(Originally posted in http://samutsaringbuhay.wordpress.com)
Just saw this story in Inquirer.net, which immediately transported me into a state of nostalgia and melancholy:
Help save Sierra Madre, tribe leader urges media
By Delfin Mallari Jr.
Southern Luzon Bureau
LUCENA CITY, Philippines — Using a borrowed mobile phone, a tribal leader in Sierra Madre in northern Quezon asked for media’s help to stop the renewed illegal logging operation in the mountain ranges.
On Monday evening, Eric Avellaneda, vice chairman of mountain tribe association called “Adhikain ng mga Grupong Taong Katutubo na Nagtatanggol” (Agta), sent a text message to the Philippine Daily Inquirer and reported that more than 30 chainsaws were sneaked into the mountain and were now being used by unidentified groups in their renewed unlawful cutting of trees.
In a follow-up phone interview, Avellaneda said he just borrowed the mobile phone from a lowlander to contact the media to ask for help to stop the illegal activities.
“The media is our only hope to stop and prevent the further destruction of Sierra Madre. Illegal logging stops every time it was reported in the media,” he said in Filipino.
Full story here
I guess there’s a bright side to this. That a tribal leader is actively engaged in protecting his ancestral domain, that the ubiquitous mobile phone has given him access to media, that the reporter who got the message actually wrote about it, that the government initiated action on the complaint. It shows the power of the individual, the power of the media, the power of, well, texting.
Just what the extent of that power is, I don’t know.
Illegal logging has been systematically wiping out the Sierra Madre for years, even decades. It’s one of those situations where the problem seems so big that one is tempted to just despair and give up hope that it’s ever going to go away. The loggers are rich, powerful, and armed. The government officials are on the take. A lot of upland residents are too poor to have much livelihood options other than the destructive slash-and-burn farming. And the felled logs continue to float down the river, continue to breeze through the checkpoints.
Three years ago, the Sierra Madre was the scene of heartbreaking tragedy as the denuded mountain slopes broke loose after days of heavy rains, triggering landslides and flashfloods. The disaster killed more than a thousand people, destroyed property and infrastructure, and rendered farmlands useless.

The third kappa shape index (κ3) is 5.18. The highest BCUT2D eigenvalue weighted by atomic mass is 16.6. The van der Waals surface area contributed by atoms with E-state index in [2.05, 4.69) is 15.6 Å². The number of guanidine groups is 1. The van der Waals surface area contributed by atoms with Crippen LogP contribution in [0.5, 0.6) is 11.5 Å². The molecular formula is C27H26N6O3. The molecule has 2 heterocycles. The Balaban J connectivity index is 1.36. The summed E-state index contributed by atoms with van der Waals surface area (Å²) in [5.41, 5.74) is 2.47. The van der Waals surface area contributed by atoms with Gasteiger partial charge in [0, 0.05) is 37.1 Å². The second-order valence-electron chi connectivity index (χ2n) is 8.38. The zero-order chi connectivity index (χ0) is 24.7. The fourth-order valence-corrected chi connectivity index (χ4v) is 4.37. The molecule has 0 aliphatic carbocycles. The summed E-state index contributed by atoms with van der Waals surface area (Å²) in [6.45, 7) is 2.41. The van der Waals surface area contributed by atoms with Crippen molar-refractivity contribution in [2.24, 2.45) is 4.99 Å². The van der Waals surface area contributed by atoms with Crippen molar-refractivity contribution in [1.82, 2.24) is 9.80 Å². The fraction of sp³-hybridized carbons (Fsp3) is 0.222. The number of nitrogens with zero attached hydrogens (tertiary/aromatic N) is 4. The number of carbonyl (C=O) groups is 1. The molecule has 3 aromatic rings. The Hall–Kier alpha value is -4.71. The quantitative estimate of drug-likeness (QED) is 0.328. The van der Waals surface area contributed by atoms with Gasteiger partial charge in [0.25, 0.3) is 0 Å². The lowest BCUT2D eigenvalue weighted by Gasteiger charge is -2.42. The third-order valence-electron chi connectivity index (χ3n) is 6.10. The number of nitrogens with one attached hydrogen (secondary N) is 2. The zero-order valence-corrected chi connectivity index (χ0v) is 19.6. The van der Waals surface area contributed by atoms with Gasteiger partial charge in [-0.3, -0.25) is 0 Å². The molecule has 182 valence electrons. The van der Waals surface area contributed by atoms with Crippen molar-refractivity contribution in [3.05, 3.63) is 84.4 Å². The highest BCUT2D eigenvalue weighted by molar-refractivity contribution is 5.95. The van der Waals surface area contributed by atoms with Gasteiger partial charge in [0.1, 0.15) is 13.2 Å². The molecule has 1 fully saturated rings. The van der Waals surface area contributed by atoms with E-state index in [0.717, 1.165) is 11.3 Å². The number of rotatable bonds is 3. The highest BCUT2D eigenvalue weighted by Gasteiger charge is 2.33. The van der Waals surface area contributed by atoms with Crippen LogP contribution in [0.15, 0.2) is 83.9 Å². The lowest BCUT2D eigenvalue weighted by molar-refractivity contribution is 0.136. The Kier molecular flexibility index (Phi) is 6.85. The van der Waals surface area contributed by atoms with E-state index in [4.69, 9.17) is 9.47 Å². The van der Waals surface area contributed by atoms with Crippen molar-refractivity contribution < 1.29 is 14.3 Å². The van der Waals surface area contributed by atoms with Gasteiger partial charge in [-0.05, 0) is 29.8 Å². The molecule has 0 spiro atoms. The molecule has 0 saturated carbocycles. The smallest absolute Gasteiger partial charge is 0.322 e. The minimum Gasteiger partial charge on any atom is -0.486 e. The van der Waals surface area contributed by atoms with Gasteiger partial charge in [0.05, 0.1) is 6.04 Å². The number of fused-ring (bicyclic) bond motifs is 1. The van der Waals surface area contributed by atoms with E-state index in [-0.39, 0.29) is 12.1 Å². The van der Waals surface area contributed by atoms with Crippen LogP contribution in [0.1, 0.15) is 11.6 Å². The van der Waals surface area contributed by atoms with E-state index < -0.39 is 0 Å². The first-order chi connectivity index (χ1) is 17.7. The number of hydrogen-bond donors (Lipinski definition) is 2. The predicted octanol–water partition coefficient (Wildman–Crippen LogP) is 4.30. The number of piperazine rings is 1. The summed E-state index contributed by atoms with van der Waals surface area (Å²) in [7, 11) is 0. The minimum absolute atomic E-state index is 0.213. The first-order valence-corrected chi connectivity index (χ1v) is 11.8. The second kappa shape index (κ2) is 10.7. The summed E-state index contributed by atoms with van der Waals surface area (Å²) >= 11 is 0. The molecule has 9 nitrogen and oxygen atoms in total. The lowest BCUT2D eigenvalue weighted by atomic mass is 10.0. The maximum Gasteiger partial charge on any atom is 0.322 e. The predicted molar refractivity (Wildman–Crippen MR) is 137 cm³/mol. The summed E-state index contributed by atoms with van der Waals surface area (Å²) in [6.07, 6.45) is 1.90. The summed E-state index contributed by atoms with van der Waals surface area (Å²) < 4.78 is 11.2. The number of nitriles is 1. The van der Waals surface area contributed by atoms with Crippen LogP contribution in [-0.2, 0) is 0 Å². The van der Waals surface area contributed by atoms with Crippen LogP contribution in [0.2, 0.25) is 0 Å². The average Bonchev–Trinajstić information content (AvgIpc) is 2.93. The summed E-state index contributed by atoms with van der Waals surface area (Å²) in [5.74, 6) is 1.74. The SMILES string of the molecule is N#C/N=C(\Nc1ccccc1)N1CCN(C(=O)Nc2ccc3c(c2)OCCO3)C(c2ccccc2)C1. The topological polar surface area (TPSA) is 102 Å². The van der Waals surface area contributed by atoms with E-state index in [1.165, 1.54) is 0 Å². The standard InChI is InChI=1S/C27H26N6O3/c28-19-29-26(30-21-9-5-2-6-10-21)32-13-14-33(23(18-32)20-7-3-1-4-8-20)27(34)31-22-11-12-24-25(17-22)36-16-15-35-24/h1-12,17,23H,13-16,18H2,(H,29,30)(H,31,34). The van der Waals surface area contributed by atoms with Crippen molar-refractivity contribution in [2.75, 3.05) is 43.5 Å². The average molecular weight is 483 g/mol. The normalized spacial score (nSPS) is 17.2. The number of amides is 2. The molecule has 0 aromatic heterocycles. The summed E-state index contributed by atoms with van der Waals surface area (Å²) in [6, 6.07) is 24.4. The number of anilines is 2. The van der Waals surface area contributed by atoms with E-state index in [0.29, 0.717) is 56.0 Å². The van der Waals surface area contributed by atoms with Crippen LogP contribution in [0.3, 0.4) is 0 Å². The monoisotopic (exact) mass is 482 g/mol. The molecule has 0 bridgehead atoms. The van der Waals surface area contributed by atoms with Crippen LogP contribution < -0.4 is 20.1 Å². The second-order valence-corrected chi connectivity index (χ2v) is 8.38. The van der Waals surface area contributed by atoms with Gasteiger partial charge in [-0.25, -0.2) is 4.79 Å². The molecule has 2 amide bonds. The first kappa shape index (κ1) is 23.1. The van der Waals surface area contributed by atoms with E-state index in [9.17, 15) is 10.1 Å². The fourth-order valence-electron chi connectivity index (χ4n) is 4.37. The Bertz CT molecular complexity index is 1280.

I had the opportunity to listen to some of the victims during a forum we organized at the Haribon Foundation about half a year after the tragedy. I wrote about their story for the Haribon website, where I now go back to go over it once again.
The article was one of the most difficult I’ve ever had to write. I remember sitting in front of the computer listening to the tape from the forum, trying to hold back tears as I listened to the speakers.
“Hanggang ngayon maluwag sila sa pagbibigay ng permit para mailabas ang kahoy na dapat sana’y tulong na sa amin. Masakit para sa aming tanggapin na yung mga kahoy na yon ang pumatay sa mga mahal namin sa buhay samantalang kami walang maipag-pagawa ng bahay… Tone-toneladang kahoy ang lumalabas, sabi nila total log ban daw, sabi nila ibibigay daw sa aming nasalanta, pero marami sa amin ang walang bahay.”
“Sa totoo lang po gustong-gusto naming hukayin yung bangkay ng mga mahal namin sa buhay pero wala kaming magawa. Syempre po yung mga natitirang nabubuhay may mga pangangailangan naman na dapat tingnan,”
“Ang mga ganitong pagsasalita ay mahirap para sa amin…sa bawat pagkakataong nagsasalita kami ng ganito ay para naming hinahalukay ang aming mga namatay na anak. Pero kung hindi po ako magsasalita ngayon sa harapan ninyo, para ko ng kinalimutan yung pagkamatay ng pamilya ko, ng anak ko.”
Two of the speakers very understandably broke down and cried in the middle of their talk, and it was all I could do not to burst into tears as well. But they very bravely told their stories, because they knew that the world needs to know what happened, what is still happening, in Sierra Madre.
“Huwag nilang ibaon sa limot ang trahedyang ito …kung dadaain natin sa limot ang mga bagay na ito, ilan pang bayan at ilan pang Sierra Madre ang luluha?”
It’s a sad story, it’s one that’s been going on for years, so much so that even the media entities do not put it among the big headlines. Still, Agta leader Eric Avellaneda had enough faith and determination to send in that text message, to do every little bit within his capacity, in search of solutions. It’s a sad story, but I don’t want to think, not yet, that it’s not going to have a happy ending.
Photos by Don De Alban